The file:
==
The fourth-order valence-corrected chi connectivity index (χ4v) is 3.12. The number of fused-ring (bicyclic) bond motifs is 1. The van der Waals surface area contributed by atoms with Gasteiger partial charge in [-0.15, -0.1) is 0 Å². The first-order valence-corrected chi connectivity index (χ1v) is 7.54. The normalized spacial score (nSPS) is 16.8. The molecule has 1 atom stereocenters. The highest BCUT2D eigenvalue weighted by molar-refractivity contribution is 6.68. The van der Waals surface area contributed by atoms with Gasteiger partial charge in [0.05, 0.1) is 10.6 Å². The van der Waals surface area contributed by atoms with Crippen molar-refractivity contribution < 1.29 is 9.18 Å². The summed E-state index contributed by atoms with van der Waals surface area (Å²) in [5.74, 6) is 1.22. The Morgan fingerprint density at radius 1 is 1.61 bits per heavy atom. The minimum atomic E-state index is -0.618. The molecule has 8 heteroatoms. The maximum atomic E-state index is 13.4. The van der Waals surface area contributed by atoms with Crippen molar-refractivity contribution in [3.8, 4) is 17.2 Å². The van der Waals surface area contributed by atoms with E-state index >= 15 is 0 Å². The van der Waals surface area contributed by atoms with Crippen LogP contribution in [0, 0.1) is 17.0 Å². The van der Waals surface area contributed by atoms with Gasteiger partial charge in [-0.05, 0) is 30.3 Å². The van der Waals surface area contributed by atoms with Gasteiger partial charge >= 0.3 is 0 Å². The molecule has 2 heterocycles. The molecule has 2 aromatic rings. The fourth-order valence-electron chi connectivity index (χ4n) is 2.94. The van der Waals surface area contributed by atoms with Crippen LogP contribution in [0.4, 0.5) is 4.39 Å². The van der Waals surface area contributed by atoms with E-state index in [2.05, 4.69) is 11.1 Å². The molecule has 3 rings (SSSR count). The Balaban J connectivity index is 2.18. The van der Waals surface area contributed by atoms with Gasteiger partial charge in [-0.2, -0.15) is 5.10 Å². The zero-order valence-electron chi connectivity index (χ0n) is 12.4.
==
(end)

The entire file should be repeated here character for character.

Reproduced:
The fourth-order valence-corrected chi connectivity index (χ4v) is 3.12. The number of fused-ring (bicyclic) bond motifs is 1. The van der Waals surface area contributed by atoms with Gasteiger partial charge in [-0.15, -0.1) is 0 Å². The first-order valence-corrected chi connectivity index (χ1v) is 7.54. The normalized spacial score (nSPS) is 16.8. The molecule has 1 atom stereocenters. The highest BCUT2D eigenvalue weighted by molar-refractivity contribution is 6.68. The van der Waals surface area contributed by atoms with Gasteiger partial charge in [0.05, 0.1) is 10.6 Å². The van der Waals surface area contributed by atoms with Crippen molar-refractivity contribution < 1.29 is 9.18 Å². The summed E-state index contributed by atoms with van der Waals surface area (Å²) in [5.74, 6) is 1.22. The Morgan fingerprint density at radius 1 is 1.61 bits per heavy atom. The minimum atomic E-state index is -0.618. The molecule has 8 heteroatoms. The maximum atomic E-state index is 13.4. The van der Waals surface area contributed by atoms with Crippen molar-refractivity contribution in [3.8, 4) is 17.2 Å². The van der Waals surface area contributed by atoms with E-state index >= 15 is 0 Å². The van der Waals surface area contributed by atoms with Crippen LogP contribution in [0, 0.1) is 17.0 Å². The van der Waals surface area contributed by atoms with Gasteiger partial charge in [-0.05, 0) is 30.3 Å². The van der Waals surface area contributed by atoms with Gasteiger partial charge >= 0.3 is 0 Å². The molecule has 2 heterocycles. The molecule has 2 aromatic rings. The fourth-order valence-electron chi connectivity index (χ4n) is 2.94. The van der Waals surface area contributed by atoms with Crippen LogP contribution in [0.4, 0.5) is 4.39 Å². The van der Waals surface area contributed by atoms with E-state index in [2.05, 4.69) is 11.1 Å². The molecule has 3 rings (SSSR count). The Balaban J connectivity index is 2.18. The van der Waals surface area contributed by atoms with Gasteiger partial charge in [-0.2, -0.15) is 5.10 Å². The zero-order valence-electron chi connectivity index (χ0n) is 12.4.